Preparation & safe viewing tips for the total solar eclipse - WQOW TV: Eau Claire, WI NEWS18 News, Weather, and Sports

Preparation & safe viewing tips for the total solar eclipse

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La Crosse, WI (WXOW) -

August 2017 will be remembered for the astronomical event of The Great American Total Solar Eclipse. It is forecasted to cross the entire United States on August 21st.

This will be the first total solar eclipse to cross the continental United States in 99 years, and if you're prepared for this event beforehand you will have plenty of time to see the predicted 82 percent solar eclipse in the Eau Claire area.

The science behind the total solar eclipse wasn't always easy to understand like it is nowadays.

The path of totality takes the eclipse from the Pacific Northwest in Oregon, crossing over Lincoln, Nebraska and through the heart of the United States. It will exit on the east coast near Columbia, South Carolina. Eau Claire will see a near 82 percent  eclipse, which would cause street lights to turn on during the day. The starting time for the event will be near 11:45 am with peak viewing times, locally, at roughly 1:10 pm. Everything will come to an end by 2:30 pm.

If you are out viewing the celestial event, you'll want to steer clear of regular sunglasses and go for eclipse shades or viewing it indirectly. Eclipse shades help to deflect more of the sun's radiation. Looking directly at the sun during the eclipse can cause serious eye damage.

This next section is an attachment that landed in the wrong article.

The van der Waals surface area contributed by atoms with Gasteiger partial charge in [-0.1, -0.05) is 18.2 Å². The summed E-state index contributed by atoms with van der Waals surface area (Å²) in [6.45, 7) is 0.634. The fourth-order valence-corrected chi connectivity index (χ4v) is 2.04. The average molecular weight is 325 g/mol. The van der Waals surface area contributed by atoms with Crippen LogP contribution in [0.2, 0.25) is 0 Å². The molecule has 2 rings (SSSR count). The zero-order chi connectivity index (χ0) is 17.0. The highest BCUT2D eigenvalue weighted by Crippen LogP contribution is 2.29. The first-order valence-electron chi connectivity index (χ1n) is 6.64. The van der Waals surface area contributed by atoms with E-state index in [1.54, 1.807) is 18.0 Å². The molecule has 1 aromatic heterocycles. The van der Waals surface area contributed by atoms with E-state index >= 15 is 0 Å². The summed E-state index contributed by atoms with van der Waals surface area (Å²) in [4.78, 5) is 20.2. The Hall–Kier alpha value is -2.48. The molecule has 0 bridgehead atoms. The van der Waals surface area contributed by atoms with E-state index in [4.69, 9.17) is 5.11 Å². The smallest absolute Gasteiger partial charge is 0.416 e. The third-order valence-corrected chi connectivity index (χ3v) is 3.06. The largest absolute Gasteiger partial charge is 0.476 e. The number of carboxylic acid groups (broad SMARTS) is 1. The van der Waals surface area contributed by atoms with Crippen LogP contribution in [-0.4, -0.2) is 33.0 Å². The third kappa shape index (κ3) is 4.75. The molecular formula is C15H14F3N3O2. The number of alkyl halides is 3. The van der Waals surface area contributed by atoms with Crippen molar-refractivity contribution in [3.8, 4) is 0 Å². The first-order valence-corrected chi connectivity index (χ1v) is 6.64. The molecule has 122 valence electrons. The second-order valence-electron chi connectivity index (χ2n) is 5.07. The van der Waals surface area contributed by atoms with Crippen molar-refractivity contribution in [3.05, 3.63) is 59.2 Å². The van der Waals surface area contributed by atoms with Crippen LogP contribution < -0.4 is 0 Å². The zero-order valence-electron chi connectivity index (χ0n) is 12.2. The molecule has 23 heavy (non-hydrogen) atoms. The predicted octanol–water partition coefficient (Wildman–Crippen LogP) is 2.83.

Kendra Galbrecht, an optometrist with Optical Fashions in La Crosse, explains the consequences of looking directly at the eclipse. Dr. Galbrecht adds, "Solar eclipse blindness is an actual thing. The amount of radiation from the sun can cause permanent, very serious damage to a structure inside your eyes called the retinal. And, it can actually even lead to permanent vision loss or blindness."

Peak time is happening while the sun is high in the sky and therefore you won't have to run for the bluffs to get a good view. Ultimately, Mother Nature will be responsible for how good the viewing conditions will be on August 21.

There was an eclipse in 1979, but only those residing in Washington, North Dakota, and Canada were able to see it. If you're looking forward to the next total solar eclipse, that is scheduled to zoom southwest to northeast across the entire United States in 2024.

If you happen to travel for this event, you are within a 70 mile radius of the path of totality, and if skies remain clear, it is likely you will see this celestial phenomenon. There are many festivities and festivals happening in small town locations along the path that will see a 100 percent total solar eclipse.

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